Jack Wallis

Zoom University

In 2020, before the great educational reform in America, schools faced a huge crisis when they had to quickly adapt their in person curriculum to online. While some schools started this process earlier than others, one unifying movement across the country was the transition to Zoom University (Zoom was a video conferencing company before they were acquired by The Facebook Company). While your generations, and the ones before you had a good handle on technology, the Gen Z’ers, Millennials, and Boomers all had differing technical literacy. Many teachers had a rough transition to this online platform. Some teachers taught the wholeclass with their microphone muted, while others got pranked by students themselves. Students who were ready for school to be over came up with ingenious ways to avoid coming to class. Some examples include faking poor internet connection and pre recording videos of themselvesin front of their laptops. Despite all the failures to adapt to the online curriculum, some good came to be. Students and teachers had fun playing around on Zoom. One activity that many did was upload their own photo background. In this exhibit you will have the opportunity to “sit” in one of the digital classes that were pre-recorded from great universities such as University of California, Berkeley and upload a picture from your technological core (smartphones as they called it in 2020). If you don't have any pictures in mind feel free to select one of the preexisting ones in the exhibit.

Jerome Wang

In the 20th century and early 21st century, science and technology have hugely changed human being’s life on Earth. After industrial revolutions, agriculture, transportation, medical science, and technology have quickly developed and largely improve human being’s quality of life. However, in 2020, COVID-19 had largely changed people’s life. People were living through a challenging period. Here are some artifacts that I would like to share with people in 2120.

In 1913, refrigerators for home use were invented. Home-use refrigerators are used to store food and keep food fresh for the long term. Here is a picture of one student’s refrigerator in May 2020. The refrigerator was full of frozen food that the student purchased in advanced which can last for 1 month. During COVID-19 time, people were encouraged to stay at home and avoid the crowded public area, therefore, people purchased frozen food or canned food and kept them in their refrigerators so that they didn't need to go to the grocery stores too often. Their refrigerators look like the picture below all the time. For grocery shopping, there was a limitation of how many people can be inside the shop at one time. People need to wait in line with 6 feet distance from each other outside shops. Besides, it’s hard to find a time slot for online grocery delivery services. Those services are super popular.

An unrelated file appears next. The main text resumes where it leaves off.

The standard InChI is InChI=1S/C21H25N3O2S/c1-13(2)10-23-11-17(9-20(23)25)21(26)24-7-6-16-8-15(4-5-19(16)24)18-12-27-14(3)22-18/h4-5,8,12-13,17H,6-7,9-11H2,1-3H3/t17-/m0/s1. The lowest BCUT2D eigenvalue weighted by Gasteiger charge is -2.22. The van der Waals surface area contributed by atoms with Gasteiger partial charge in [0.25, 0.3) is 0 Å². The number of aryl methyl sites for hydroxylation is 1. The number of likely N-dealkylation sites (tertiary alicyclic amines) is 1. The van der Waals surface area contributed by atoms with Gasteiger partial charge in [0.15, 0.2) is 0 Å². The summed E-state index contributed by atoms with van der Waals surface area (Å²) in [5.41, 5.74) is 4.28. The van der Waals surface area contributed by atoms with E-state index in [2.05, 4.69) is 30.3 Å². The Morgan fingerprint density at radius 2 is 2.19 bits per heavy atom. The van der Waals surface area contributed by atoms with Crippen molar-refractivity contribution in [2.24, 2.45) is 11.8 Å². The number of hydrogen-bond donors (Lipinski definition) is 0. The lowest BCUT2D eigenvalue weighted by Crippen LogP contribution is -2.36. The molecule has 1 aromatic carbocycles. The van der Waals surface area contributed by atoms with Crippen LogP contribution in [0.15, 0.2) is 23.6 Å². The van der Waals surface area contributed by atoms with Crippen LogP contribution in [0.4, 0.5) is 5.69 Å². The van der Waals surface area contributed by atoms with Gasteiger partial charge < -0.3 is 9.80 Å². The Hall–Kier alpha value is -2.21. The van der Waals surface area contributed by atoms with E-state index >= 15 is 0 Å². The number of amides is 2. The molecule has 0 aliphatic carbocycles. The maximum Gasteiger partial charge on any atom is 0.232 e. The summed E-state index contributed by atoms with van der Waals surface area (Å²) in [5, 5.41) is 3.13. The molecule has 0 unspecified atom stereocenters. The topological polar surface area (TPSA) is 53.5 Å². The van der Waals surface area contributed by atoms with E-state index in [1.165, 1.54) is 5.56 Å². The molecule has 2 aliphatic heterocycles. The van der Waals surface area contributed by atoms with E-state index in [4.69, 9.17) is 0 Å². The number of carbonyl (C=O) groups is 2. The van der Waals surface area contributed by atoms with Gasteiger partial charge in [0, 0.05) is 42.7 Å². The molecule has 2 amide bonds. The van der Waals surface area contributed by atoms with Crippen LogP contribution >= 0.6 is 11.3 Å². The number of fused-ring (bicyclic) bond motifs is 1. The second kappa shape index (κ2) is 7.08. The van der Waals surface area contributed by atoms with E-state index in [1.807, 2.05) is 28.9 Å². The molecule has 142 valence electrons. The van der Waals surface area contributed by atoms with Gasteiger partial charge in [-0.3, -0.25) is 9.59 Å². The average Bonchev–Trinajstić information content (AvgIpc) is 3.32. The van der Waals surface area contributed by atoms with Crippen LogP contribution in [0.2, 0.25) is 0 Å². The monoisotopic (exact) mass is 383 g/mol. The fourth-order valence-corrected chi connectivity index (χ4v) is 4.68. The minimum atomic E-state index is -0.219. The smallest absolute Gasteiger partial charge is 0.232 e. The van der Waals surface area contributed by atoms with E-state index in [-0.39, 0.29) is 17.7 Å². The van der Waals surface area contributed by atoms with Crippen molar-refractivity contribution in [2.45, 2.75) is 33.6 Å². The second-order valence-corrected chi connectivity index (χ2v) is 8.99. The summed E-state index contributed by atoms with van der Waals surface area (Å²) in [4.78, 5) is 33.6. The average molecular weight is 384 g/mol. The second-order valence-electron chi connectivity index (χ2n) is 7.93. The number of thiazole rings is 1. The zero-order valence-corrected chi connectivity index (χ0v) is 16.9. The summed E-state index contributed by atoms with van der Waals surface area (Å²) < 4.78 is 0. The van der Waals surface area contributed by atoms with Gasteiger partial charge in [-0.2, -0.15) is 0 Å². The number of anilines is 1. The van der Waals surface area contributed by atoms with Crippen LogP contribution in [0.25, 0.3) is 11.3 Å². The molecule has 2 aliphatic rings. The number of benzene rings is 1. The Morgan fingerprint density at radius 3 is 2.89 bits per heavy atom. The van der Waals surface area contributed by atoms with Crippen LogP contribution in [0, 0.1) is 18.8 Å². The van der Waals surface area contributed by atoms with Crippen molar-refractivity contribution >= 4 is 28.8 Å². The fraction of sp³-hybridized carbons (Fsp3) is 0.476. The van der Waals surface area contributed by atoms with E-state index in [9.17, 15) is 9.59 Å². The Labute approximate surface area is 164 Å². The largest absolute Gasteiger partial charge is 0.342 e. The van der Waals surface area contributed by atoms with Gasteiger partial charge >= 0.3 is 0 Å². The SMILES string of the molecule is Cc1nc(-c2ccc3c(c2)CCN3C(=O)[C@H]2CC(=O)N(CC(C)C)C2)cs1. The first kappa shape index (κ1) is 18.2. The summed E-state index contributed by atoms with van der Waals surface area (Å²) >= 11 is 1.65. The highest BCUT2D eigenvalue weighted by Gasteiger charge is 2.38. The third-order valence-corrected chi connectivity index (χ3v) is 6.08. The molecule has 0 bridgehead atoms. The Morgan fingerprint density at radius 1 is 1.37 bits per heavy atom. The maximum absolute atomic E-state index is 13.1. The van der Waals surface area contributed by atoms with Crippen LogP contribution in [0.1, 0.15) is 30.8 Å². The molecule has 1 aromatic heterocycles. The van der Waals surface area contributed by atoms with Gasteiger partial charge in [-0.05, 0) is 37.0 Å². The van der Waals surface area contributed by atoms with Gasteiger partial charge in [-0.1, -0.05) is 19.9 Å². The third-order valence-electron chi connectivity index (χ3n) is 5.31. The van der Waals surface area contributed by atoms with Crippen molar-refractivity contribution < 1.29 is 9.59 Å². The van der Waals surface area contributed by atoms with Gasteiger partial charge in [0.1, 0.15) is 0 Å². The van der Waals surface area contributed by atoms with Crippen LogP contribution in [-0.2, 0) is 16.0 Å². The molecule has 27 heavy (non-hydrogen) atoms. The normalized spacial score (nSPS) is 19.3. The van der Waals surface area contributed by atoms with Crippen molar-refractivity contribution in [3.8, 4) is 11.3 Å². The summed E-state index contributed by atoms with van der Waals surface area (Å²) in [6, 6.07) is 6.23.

I would also want to share some digital artifacts that largely used during COVID-19. Online meeting tool: Zoom meeting tool was largely used by school classes and businesses during COVID-19. Since it was high risks for people gathering together, schools and companies chose online form to continue their study and work. UC Berkeley’s online teaching lasted for 2 months at least. People started everything online: online exercises, food delivery, and online virtual graduation. For example, a group of Cal students constructed the entire UC Berkeley campus on Minecraft They called it "Blockeley University”. It featured nearly all campus buildings and landmarks, including Memorial Stadium, the Campanile, and the Greek Theater. The virtual graduation ceremony was held online at “Blockeley University” in May 2020.

Bowen Wei